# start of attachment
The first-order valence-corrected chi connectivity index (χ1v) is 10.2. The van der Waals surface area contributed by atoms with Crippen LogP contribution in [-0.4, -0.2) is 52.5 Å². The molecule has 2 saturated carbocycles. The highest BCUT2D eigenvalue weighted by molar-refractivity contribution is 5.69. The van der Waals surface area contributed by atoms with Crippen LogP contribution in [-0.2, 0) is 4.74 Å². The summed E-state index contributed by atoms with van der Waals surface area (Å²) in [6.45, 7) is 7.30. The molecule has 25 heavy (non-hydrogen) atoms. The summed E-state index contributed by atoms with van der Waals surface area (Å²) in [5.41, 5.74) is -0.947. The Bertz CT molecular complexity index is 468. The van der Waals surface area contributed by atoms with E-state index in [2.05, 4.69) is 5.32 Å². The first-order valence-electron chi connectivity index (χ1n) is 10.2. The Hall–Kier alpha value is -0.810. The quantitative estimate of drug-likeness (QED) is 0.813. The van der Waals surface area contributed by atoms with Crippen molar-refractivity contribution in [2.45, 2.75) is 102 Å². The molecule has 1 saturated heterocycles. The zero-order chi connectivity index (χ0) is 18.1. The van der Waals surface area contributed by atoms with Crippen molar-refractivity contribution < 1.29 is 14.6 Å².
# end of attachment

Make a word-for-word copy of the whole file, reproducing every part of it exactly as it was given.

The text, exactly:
The first-order valence-corrected chi connectivity index (χ1v) is 10.2. The van der Waals surface area contributed by atoms with Crippen LogP contribution in [-0.4, -0.2) is 52.5 Å². The molecule has 2 saturated carbocycles. The highest BCUT2D eigenvalue weighted by molar-refractivity contribution is 5.69. The van der Waals surface area contributed by atoms with Crippen LogP contribution in [-0.2, 0) is 4.74 Å². The summed E-state index contributed by atoms with van der Waals surface area (Å²) in [6.45, 7) is 7.30. The molecule has 25 heavy (non-hydrogen) atoms. The summed E-state index contributed by atoms with van der Waals surface area (Å²) in [5.41, 5.74) is -0.947. The Bertz CT molecular complexity index is 468. The van der Waals surface area contributed by atoms with E-state index in [2.05, 4.69) is 5.32 Å². The first-order valence-electron chi connectivity index (χ1n) is 10.2. The Hall–Kier alpha value is -0.810. The quantitative estimate of drug-likeness (QED) is 0.813. The van der Waals surface area contributed by atoms with Crippen molar-refractivity contribution in [2.45, 2.75) is 102 Å². The molecule has 1 saturated heterocycles. The zero-order chi connectivity index (χ0) is 18.1. The van der Waals surface area contributed by atoms with Crippen molar-refractivity contribution < 1.29 is 14.6 Å².